Created on Saturday, 30 June 2012 11:34 Published Date Hits: 2285
These are good times for Wyoming writer C.J. Box. His latest novel, “Force of Nature,” debuted at No. 3 on the New York Times bestseller list. Filming may start this fall on a movie based on his work.
Besides a successful series of mystery novels, he is working on a collection of short stories and a stand-alone novel. When he appeared for a book signing in Billings in April, he was just back from a book festival in France.
But he tries not to let any of that distract him.
“I just kind of go to work every day like everybody else,” he told a crowd of about 70 people at Barnes and Noble on April 11.
Clearly, it was a crowd of fans. When he asked for a show of hands, a majority indicated they already had read his new book, “Force of Nature.” Most obviously knew his work and liked it.
That’s despite the fact that “Force of Nature” is a bit of a departure from the other books in Mr. Box’s series about Wyoming game warden Joe Pickett. Pickett is still a central character, and most of the other usual characters also are around: Pickett’s loyal wife, his daughters, one of whom is now off at college, his troubled adopted daughter, the usual forces of bureaucratic inertia.
But the focus shifts this time to Nate Romanowski, a mysterious but valuable force of intensity and violence in most of the other books. In most of those books, he has remained largely on the sidelines, showing up in a pinch or subplot, but with little of his intricate past revealed.
Now people with extraordinary skill and determination are out to kill Romanowski, for reasons that remain unrevealed for most of the novel, and he responds in a highly effective and violent manner.
“The body count is very high in this book,” Mr. Box acknowledges.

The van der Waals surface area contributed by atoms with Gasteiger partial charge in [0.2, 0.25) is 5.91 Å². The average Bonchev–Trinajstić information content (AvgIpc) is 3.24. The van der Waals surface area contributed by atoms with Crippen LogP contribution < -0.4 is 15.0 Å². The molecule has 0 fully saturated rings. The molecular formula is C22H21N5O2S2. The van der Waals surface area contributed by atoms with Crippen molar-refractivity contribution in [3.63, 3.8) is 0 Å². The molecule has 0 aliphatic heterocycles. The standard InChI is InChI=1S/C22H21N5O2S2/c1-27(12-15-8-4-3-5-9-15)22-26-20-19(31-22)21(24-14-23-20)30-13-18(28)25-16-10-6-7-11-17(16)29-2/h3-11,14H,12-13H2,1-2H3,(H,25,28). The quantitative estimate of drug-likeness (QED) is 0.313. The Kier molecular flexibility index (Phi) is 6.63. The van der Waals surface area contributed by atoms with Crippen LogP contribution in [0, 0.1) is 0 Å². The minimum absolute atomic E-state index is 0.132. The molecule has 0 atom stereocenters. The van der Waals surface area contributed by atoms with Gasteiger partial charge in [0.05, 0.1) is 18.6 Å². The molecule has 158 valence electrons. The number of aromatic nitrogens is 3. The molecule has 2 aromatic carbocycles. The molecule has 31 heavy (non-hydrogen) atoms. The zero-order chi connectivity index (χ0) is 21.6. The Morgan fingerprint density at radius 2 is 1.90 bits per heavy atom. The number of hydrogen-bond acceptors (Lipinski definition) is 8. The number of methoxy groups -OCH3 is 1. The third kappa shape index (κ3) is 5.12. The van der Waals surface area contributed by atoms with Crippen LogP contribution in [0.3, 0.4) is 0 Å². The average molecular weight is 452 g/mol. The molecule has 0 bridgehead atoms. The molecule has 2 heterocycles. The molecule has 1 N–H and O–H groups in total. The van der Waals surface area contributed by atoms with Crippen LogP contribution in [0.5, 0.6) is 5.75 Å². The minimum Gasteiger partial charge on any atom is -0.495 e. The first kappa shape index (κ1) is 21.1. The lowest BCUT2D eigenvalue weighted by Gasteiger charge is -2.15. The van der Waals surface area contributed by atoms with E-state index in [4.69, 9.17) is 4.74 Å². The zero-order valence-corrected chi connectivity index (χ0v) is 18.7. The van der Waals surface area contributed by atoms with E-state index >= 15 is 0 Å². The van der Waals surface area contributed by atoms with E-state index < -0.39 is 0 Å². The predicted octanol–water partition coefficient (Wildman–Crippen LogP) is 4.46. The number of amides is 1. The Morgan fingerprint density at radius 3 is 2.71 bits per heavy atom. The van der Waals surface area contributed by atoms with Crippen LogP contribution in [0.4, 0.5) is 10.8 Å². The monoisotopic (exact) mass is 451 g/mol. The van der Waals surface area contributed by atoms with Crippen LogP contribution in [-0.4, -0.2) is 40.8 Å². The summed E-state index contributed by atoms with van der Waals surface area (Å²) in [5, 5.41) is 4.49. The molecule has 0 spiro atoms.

But so are the rewards. Mr. Box is a meticulous plotter and a master of pacing and scene setting. Whatever Romanowski is up to, it will never take too long to find out – or at least the pages will fly by fast enough that it won’t seem long.
While Romanowski sets out with single-minded purpose to take down his enemies, Pickett is confused and uncertain. He isn’t sure how much to reveal about his mysterious friend, who has lived just outside the edges of the law. He frets about leaving town with his family to protect their safety, and at one point sends officers off on a wild goose chase to protect his daughter.
In the climactic showdown, his truck gets stuck, and he is taken captive by the bad guys. He is nearly as much a burden as a hero.
Mr. Box acknowledges that Joe Pickett has taken on a darker attitude toward life as the years have gone by. His run-ins with bureaucrats and politicians are so frequent that Mr. Box expected to get some pushback from the state employees he has worked with to learn about game warden life.
Instead, he said, they have expressed similar frustrations. And so has Mr. Box: He once drove nine hours, he said, to meet with an official who then failed to show up for the meeting.
“I thought, ‘Something’s going to happen to your character,’” he said.
“Force of Nature” departs from Mr. Box’s recent focus on environmental issues, but that doesn’t mean the focus has changed, he said. Those issues are just too important in this part of the world to ignore, he said.
He added that he tries to provide a balanced view of controversial issues, but one might argue that he doesn’t always succeed. In some novels, his environmentalist characters have been so extreme, and sometimes so murderous, that they shed little light on the issues they care about. In other novels, Joe Pickett has been surprisingly sympathetic for scofflaws seeking to escape civilization.
But Mr. Box seems to have a inexhaustible supply of new ideas to write about. His latest book draws on research into falconry and on the history of Al Qaeda, citing Lawrence Wright’s Pulitzer Prize-winning “The Looming Tower.”
His training as a newspaper reporter has helped, he said. Newspapering is more valuable than a master of fine arts degree in learning how the world works and how people talk and act.
And he reads other Western writers, including Thomas McGuane, Cormac McCarthy and the writer he most resembles: Craig Johnson, another Wyoming mystery writer whose latest book is reviewed elsewhere in this issue.
But Mr. Box said that he has read only the first of Mr. Johnson’s novels. With a steady stream of new writing to keep up, not to mention appearances at book stores and European festivals, Mr. Box’s plate stays pretty full.
And that appears to be the way he likes it.